1. Writing experience

Find out how many years they have been writing CVs.  Also, ask how long they have been writing persuasive business communications?  Someone with advertising copywriting experience has much more relevant experience than someone writing reports or academic papers.  Your CV is primarily a selling document to persuade an employer or recruiter to invite you for an interview.

  1. Track record

How many years has their company been in the CV business?  What experience do they have in writing CVs for people in your field? Is the writer a member of any professional associations that may indicate reputation or industry standing?

  1. Information gathering process

How much effort will the writer make to understand your background, skills and strengths? Will your strengths be apparent if they intend to gather this information from your existing CV or online forms?  Will they rewrite what you give them, or will they interview you in person, asking specific questions?  Will that interview be over the phone, or will they meet you in person (obviously a much more complete research process)?

  1. Personal service

Does the writer provide their professional background on their website, or are they anonymous?  If the writer is unwilling to disclose their name and details, how reliable are they?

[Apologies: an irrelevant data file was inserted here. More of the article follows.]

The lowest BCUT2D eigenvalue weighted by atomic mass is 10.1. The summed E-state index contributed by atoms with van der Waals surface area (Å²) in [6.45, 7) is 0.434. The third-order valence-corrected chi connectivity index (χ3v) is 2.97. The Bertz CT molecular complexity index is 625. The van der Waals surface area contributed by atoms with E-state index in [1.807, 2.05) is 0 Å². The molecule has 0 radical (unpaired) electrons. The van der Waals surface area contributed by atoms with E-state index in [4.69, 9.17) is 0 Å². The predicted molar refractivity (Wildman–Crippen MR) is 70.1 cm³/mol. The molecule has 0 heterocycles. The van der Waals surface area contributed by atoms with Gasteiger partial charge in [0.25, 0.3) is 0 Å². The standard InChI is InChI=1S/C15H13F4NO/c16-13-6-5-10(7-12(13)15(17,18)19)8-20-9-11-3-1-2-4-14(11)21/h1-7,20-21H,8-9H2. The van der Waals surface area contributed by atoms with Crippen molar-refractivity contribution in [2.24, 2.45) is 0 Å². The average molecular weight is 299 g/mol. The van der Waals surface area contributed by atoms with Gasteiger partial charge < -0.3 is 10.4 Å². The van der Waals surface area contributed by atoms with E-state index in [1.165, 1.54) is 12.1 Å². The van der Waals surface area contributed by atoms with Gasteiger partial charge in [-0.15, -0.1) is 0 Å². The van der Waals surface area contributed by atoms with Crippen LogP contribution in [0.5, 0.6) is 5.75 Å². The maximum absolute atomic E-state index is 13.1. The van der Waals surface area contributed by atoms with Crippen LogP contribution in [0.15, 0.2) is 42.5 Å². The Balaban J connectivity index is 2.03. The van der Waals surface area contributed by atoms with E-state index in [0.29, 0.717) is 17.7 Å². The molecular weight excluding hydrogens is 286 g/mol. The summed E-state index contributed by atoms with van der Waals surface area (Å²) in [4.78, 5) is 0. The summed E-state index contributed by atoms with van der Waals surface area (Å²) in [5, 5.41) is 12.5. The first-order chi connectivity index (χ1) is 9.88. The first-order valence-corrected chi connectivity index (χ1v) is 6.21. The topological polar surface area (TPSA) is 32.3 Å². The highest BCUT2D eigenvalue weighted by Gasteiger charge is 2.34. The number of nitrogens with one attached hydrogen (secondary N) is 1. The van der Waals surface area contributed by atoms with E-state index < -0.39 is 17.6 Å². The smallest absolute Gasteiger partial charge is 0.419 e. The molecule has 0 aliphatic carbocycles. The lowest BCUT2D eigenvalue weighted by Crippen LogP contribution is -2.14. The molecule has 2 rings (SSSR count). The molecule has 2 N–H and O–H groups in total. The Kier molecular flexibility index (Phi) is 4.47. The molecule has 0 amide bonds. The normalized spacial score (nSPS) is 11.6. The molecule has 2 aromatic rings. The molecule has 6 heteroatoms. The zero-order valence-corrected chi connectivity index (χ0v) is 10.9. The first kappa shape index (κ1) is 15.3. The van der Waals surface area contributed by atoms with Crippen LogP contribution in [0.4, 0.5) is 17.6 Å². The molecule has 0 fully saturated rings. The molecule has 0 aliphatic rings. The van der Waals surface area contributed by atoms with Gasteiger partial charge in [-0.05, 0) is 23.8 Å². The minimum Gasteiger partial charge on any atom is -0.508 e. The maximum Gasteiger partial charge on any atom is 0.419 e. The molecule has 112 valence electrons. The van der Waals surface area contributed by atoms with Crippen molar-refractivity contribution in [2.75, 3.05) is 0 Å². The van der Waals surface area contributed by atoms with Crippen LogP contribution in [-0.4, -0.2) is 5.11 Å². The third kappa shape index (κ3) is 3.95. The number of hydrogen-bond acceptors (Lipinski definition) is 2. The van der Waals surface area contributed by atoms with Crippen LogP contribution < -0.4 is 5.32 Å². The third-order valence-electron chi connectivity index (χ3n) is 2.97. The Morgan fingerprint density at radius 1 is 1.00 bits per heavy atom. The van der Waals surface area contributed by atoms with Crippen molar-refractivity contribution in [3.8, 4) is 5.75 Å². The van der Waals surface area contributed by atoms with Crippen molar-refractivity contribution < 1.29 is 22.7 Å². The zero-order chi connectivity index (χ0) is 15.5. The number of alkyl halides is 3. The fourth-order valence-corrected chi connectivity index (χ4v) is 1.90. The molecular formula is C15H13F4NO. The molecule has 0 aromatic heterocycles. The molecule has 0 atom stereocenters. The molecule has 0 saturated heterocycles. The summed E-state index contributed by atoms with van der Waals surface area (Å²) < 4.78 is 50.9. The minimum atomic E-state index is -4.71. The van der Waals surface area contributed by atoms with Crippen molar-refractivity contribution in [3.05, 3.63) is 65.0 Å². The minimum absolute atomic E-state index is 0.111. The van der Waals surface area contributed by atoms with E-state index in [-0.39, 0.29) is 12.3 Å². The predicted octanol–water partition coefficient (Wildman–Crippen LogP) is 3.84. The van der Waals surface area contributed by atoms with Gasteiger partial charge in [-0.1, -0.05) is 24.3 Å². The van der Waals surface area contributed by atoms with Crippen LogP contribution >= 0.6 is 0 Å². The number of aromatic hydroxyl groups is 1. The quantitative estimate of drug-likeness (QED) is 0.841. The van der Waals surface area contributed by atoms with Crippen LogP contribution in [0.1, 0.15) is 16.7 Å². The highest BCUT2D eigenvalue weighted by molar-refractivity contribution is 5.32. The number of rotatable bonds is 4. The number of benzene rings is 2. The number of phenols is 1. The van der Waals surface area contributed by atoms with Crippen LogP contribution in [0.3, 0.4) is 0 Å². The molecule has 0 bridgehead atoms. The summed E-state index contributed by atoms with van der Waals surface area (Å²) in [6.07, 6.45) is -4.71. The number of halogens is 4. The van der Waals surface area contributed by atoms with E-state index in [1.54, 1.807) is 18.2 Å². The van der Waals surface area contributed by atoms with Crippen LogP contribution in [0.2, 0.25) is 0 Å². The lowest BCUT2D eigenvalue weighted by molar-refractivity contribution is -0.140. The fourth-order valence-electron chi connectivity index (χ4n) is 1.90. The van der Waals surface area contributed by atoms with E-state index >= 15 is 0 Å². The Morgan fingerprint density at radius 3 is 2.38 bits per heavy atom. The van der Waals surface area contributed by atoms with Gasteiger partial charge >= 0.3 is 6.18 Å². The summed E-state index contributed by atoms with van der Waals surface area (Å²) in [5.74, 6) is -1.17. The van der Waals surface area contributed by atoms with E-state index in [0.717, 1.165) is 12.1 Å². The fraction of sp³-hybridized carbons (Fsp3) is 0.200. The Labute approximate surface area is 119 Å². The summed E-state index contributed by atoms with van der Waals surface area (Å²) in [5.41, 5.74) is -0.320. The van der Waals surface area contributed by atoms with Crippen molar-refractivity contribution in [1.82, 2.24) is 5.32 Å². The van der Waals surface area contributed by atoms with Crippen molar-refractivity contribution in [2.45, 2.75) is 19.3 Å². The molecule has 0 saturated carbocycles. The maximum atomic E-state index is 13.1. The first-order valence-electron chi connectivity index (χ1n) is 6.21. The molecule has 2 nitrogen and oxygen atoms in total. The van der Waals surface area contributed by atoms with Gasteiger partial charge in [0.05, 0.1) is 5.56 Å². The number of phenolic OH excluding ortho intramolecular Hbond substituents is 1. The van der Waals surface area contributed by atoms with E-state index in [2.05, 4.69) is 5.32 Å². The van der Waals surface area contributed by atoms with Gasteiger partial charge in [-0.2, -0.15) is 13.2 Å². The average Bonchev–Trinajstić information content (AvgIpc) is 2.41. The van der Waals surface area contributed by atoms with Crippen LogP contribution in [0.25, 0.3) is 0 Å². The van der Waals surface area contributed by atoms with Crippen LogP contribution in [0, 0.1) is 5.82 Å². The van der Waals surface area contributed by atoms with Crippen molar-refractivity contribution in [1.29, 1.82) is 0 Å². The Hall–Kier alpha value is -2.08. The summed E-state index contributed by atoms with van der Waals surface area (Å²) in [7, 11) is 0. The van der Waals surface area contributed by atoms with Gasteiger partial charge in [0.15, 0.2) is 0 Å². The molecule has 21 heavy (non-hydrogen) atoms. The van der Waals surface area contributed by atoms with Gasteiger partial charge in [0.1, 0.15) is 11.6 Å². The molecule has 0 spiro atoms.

1. Testimonials and references

As well as testimonials on their website, can the writer provide you names of clients willing to speak to you about their experiences?

  1. Language ability

A CV writer needs a wide vocabulary and skill at presenting complex ideas clearly and succinctly.  Being a native English speaker is not enough to be a good writer.  Check their company’s home page for spelling and grammar errors.

  1. Quality control

Does the writer have self and peer review quality control processes in place?  How do they ensure the CVs they prepare are what recruiters and employers want to see?  Do they actively seek recruiter and employer feedback?

  1. Code of Ethics and privacy